Carefully Crafting Headlines and Barfing Up Titles
There’s a distinct difference between writing headlines for advertising or marketing copy and writing titles for fiction. Here is that difference:
Writing headlines is an interesting, challenging process where I get to try different techniques
to craft an engaging line to elicit a specific response.
Writing titles sucks.
Oh, I know they’re both in my job description. As a freelance copywriter, I often write multiple headlines in a day. (Here’s an old post on what it is a copywriter really does, just in case you’ve forgotten.) And as a fiction writer, every piece I write needs a title.
So why the big difference? Here are two reasons:
Headlines and titles are developed differently
The way I get titles for essays, stories or novels is very different from the way I create headlines. I generally create headlines through a process—it’s an effort of working out a problem to a good solution.
Let’s take a for-instance: If I’m writing a promotional postcard for a client, I think about what the postcard is selling, the benefits to the customer, the specific goal of the postcard, what the customer’s background is, what language they use … the list goes on.
With all this information in mind, it’s a matter of asking myself “What’s the best way to say what I want these people to hear?” and then working out the answer. It’s a mixture of knowing what’s worked in the past, what’s appropriate for this instance, and a lot of writing and revisions to develop the right tone, verbiage, and message that will be a grabbing headline.
Headlines are problems that I can find a really good solution to if I work at it hard enough.
Titles, especially for fiction, come out of the ether. I have yet to find a good process that consistently provides a fitting title—it just appears … eventually.
Oh, there could be whole essays on what people do do to try to find titles (hehe “do-do”), and I certainly work hard to try to make that breakthrough possible with lists of ideas and pounding the thesaurus and dictionary. But no matter how hard I work at crafting titles, it seems that getting any halfway decent title for a story or novel requires a moment of insight when suddenly, out of the blue, comes a word or phrase that just works. (Bonus read! For more on this, check out Jonah Lehrer’s essay “How To Be Creative.”)
Perhaps the difference in the flash-of-inspiration titles and the development of headlines is partly due to this:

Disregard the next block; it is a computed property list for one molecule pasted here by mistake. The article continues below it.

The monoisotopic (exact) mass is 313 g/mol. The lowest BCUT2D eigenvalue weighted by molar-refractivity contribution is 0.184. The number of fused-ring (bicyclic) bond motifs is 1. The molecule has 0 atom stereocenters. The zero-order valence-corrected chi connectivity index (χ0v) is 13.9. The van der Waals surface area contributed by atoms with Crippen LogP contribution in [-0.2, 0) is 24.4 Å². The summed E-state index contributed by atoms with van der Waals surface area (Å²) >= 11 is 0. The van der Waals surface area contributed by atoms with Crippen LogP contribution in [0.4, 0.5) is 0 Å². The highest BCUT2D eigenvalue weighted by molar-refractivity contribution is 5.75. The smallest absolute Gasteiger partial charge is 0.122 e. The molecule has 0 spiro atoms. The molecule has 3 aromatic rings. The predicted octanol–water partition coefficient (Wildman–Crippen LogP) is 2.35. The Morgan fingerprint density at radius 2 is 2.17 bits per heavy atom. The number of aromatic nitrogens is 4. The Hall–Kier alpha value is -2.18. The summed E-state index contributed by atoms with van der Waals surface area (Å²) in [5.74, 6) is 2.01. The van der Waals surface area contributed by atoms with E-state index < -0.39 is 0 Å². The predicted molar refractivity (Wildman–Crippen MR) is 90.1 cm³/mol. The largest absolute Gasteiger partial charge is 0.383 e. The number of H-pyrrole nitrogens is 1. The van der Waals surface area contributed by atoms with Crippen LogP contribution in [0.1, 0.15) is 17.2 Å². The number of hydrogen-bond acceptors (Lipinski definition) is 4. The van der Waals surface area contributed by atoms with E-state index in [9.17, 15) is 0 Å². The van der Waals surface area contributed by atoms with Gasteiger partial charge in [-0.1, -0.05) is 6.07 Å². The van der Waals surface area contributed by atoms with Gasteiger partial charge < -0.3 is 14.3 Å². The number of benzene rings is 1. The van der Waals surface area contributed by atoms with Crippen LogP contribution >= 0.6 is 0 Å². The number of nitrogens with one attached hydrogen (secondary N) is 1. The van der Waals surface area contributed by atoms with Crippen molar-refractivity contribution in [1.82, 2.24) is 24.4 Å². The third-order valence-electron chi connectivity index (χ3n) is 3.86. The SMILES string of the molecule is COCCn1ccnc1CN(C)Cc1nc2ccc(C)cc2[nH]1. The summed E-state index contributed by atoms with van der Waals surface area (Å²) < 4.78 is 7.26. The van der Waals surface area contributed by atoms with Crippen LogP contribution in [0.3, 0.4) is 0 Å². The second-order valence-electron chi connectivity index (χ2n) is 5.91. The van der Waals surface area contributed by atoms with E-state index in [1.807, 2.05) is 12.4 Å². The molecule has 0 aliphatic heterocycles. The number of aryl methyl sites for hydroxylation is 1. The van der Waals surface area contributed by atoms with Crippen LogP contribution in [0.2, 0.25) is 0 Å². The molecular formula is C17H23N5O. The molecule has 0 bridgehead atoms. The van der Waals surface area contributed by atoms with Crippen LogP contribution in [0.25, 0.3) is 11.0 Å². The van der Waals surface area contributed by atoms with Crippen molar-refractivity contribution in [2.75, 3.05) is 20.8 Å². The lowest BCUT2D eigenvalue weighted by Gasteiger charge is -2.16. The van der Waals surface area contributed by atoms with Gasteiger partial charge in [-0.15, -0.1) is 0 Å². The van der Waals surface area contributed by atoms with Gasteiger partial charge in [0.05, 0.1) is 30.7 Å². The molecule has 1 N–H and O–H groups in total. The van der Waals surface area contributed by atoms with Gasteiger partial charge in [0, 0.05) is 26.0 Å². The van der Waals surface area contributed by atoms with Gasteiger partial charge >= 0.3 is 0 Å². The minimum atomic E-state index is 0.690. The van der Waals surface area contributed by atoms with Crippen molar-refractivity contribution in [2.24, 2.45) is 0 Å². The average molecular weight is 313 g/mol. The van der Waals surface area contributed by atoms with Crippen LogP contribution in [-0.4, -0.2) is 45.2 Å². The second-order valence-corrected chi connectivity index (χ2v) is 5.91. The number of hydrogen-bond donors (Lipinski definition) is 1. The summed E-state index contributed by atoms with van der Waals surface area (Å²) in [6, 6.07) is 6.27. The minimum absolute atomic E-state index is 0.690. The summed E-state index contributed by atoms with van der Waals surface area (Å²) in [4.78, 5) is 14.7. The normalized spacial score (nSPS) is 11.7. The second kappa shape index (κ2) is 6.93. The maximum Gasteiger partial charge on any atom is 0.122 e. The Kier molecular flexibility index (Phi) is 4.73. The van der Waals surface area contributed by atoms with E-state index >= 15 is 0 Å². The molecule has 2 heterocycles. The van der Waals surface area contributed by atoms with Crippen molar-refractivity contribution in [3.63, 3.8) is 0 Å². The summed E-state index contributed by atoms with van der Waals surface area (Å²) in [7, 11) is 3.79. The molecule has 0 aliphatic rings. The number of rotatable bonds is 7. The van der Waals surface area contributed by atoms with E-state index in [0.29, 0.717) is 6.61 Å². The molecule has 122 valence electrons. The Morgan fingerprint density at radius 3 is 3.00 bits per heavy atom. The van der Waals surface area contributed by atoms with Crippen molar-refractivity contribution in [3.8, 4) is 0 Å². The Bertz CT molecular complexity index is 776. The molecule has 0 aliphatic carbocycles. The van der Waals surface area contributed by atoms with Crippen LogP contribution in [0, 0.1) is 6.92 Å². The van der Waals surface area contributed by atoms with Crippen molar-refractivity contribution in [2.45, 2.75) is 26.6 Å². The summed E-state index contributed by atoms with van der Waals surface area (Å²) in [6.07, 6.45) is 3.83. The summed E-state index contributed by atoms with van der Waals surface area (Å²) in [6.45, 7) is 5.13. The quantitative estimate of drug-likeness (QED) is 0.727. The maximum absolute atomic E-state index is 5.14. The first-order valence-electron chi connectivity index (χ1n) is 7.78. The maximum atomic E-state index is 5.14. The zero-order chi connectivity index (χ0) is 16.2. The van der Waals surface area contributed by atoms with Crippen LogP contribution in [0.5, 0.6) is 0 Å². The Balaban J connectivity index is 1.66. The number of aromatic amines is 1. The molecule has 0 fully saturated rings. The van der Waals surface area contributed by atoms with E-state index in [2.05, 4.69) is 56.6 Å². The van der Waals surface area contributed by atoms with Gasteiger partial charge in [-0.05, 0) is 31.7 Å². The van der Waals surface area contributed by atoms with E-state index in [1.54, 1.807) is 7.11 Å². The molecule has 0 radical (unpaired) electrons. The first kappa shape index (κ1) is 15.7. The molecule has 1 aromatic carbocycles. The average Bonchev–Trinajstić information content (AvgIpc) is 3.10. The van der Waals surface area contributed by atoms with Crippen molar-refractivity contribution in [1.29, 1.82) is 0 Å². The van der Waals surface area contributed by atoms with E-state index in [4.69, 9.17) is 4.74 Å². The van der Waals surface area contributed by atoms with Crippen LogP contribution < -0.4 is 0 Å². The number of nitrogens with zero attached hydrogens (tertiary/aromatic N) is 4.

Titles and headlines have different goals
Even though the ostensible goal of both headlines and titles is to get you to read whatever it’s hovering over, they’ve got very different purposes.
Headlines for news articles are often written to give you an overview of the information. You can read a news headline and get the gist without reading the whole 3 pages. You probably do this everyday online. Why read every link on CNN when you can browse the headlines?
Headlines for marketing purposes, such as direct sales letters, advertisements, and often blogs, are created to get you to read on and to make you aware of what your life is lacking (i.e. whatever the company’s offering). And not in a tricksy, snake-oil salesman kind of way (though that does happen and I’m sad for my profession when it does), but in a way that says:
We think you could benefit from what we offer. Want to learn more? If not, it’s cool.
A good advertising headline is the guy that comes up to you, shakes your hand and says, “Hi. I’d like to buy you a drink.” You know where this is going, and if you like the look of him, you go along to see what he has to say.
But a good tile for a novel or short story is the silent guy shooting you a mysterious look. You’re intrigued, and you’re not sure what lies beneath or how many layers of meaning that mysterious look might hold.
To see what I mean, take a look at the headline above, then these titles:
- The Remains of the Day – How intriguing is this? Shouldn’t it be the Remainder? Oh, WAIT, maybe it has to do with death? Or time? Or …
- Something Wicked This Way Comes – Unusual word order that still makes sense? Sets a creepy tone? Alludes to another canonical work to add depth and reference? Check, check, check.
- Tinker, Tailor, Soldier, Spy – Alliteration makes this one just fun to say, and you can immediately feel here this book’s going. Or at least where you think it’s going.
Good titles for fiction do a lot of things. But the bottom line for today is they’re amorphous, multi-faceted, intriguing things that add to your experience of a book before, during, and after reading … at least the good ones are.
And perhaps because of this, titles are for me much more stressful and painful to work on than headlines. Though, they’re always exceptionally satisfying when I find a good one.